Regenerating the land, one bite at a time.
The name “Dolittle Pastures” means diversity and simplicity. Like Dr. Dolittle, we seek to have many different species living together in harmony, each contributing to the land’s fertility. Like Masanobu Fukuoka, we strive to work with nature, not against it.
EDIT THIS We use no-till methods as well as regular ecological monitoring. Utilizing our observations of nature we provide healthy soil to healthy plants.
Each morning the animals move to a new spot. This takes more time than it would to feed them in a pen. But we believe animals – even farm animals – are part of a dynamic ecosystem. When our sheep graze, below the surface the grass’ roots die back. Those dead roots feed beneficial organisms in the soil. The sheep turn the grass into manure that is alive with even more microorganisms. All those little creatures make fertile soil. The grass flourishes. Vegetable crops do too. As soil health improves, the land supports more numerous kinds of wild plants and animals. While a little bit of grazing is good, more is not better. Land that is constantly grazed will eventually become barren. Rotational grazing gives it a chance to rest and regenerate. It also means there is less reliance on fossil fuel to transport feed to the farm, or on petrochemical fertilizers.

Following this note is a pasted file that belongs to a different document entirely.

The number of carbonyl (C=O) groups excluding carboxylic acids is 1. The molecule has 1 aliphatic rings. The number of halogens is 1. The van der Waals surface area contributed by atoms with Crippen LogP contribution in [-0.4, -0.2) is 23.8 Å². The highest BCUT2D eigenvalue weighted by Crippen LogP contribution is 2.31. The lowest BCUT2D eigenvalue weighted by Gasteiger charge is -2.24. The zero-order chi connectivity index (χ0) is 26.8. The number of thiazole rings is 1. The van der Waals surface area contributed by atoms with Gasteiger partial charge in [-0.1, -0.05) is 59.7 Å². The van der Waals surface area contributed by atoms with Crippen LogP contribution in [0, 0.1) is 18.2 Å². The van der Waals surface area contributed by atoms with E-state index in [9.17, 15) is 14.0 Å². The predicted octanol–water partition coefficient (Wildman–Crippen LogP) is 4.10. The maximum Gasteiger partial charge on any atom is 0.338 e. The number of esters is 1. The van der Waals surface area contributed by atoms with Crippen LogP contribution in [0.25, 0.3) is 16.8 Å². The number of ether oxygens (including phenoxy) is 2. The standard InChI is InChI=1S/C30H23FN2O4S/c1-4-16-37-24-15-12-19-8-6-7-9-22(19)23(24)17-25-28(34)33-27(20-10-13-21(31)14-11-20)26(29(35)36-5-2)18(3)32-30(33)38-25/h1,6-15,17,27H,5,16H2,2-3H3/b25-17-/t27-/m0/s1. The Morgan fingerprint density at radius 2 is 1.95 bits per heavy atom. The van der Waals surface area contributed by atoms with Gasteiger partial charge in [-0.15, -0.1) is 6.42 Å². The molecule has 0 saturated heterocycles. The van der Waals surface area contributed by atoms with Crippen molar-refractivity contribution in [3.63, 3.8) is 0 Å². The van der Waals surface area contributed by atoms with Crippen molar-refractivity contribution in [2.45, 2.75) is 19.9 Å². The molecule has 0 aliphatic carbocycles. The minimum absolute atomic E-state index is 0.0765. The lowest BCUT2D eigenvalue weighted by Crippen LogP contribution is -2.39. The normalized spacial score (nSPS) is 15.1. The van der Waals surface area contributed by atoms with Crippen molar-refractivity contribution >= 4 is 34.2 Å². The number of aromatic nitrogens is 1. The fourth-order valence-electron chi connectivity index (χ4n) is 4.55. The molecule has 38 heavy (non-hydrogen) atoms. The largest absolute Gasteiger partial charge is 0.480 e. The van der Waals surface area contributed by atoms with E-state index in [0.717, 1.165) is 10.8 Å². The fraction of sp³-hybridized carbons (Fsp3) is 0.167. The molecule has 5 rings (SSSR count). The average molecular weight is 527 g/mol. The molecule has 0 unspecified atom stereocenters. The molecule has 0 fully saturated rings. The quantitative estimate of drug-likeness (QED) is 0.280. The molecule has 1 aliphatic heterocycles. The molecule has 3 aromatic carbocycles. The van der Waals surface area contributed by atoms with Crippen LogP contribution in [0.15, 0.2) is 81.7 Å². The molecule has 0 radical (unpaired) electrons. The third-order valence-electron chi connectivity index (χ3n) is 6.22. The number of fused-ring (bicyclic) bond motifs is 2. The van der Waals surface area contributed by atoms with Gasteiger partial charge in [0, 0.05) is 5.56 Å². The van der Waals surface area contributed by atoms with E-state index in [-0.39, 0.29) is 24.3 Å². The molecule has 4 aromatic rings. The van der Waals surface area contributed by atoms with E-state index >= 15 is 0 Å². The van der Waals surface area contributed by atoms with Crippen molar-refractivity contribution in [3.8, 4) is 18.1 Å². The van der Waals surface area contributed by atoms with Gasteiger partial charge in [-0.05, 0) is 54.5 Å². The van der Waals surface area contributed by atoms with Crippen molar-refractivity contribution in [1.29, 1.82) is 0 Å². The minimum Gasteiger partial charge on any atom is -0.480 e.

“If nature is left to itself, fertility increases. Organic remains of plants and animals accumulate and are decomposed on the surface by bacteria and fungi. With the movement of rainwater, the nutrients are taken deep into the soil to become food for microorganisms, earthworms, and other small animals. Plant roots reach to the lower soil strata and draw the nutrients back up to the surface.”
― Masanobu Fukuoka,
The One-Straw Revolution
DESCRIBE IT HERE One of our goals is a fully remineralized landbase. As we push towards this goal, the nutrient (and sugar/brix) content of our plants and your food will be getting better each year!